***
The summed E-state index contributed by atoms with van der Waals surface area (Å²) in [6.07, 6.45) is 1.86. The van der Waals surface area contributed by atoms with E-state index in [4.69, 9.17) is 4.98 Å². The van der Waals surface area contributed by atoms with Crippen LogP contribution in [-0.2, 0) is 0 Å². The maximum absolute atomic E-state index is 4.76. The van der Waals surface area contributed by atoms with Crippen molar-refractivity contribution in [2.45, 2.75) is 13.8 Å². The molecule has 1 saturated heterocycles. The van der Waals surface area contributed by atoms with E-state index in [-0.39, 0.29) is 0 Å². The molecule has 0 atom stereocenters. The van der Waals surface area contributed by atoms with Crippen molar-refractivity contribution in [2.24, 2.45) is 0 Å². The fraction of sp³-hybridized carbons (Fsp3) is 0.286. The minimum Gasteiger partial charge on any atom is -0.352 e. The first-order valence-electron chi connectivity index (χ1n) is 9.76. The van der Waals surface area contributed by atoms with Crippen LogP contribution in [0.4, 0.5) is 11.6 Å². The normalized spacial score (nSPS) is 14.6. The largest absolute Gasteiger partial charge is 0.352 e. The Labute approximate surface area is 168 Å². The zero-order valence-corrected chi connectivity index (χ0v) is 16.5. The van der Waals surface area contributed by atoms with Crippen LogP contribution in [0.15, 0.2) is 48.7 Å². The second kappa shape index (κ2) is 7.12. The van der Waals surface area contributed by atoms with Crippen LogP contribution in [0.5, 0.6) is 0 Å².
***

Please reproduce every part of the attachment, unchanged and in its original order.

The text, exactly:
The summed E-state index contributed by atoms with van der Waals surface area (Å²) in [6.07, 6.45) is 1.86. The van der Waals surface area contributed by atoms with E-state index in [4.69, 9.17) is 4.98 Å². The van der Waals surface area contributed by atoms with Crippen LogP contribution in [-0.2, 0) is 0 Å². The maximum absolute atomic E-state index is 4.76. The van der Waals surface area contributed by atoms with Crippen molar-refractivity contribution in [2.45, 2.75) is 13.8 Å². The molecule has 1 saturated heterocycles. The van der Waals surface area contributed by atoms with E-state index in [-0.39, 0.29) is 0 Å². The molecule has 0 atom stereocenters. The van der Waals surface area contributed by atoms with Crippen molar-refractivity contribution in [2.24, 2.45) is 0 Å². The fraction of sp³-hybridized carbons (Fsp3) is 0.286. The minimum Gasteiger partial charge on any atom is -0.352 e. The first-order valence-electron chi connectivity index (χ1n) is 9.76. The van der Waals surface area contributed by atoms with Crippen LogP contribution in [0.4, 0.5) is 11.6 Å². The normalized spacial score (nSPS) is 14.6. The largest absolute Gasteiger partial charge is 0.352 e. The Labute approximate surface area is 168 Å². The zero-order valence-corrected chi connectivity index (χ0v) is 16.5. The van der Waals surface area contributed by atoms with Crippen LogP contribution in [0.15, 0.2) is 48.7 Å². The second kappa shape index (κ2) is 7.12. The van der Waals surface area contributed by atoms with Crippen LogP contribution in [0.5, 0.6) is 0 Å².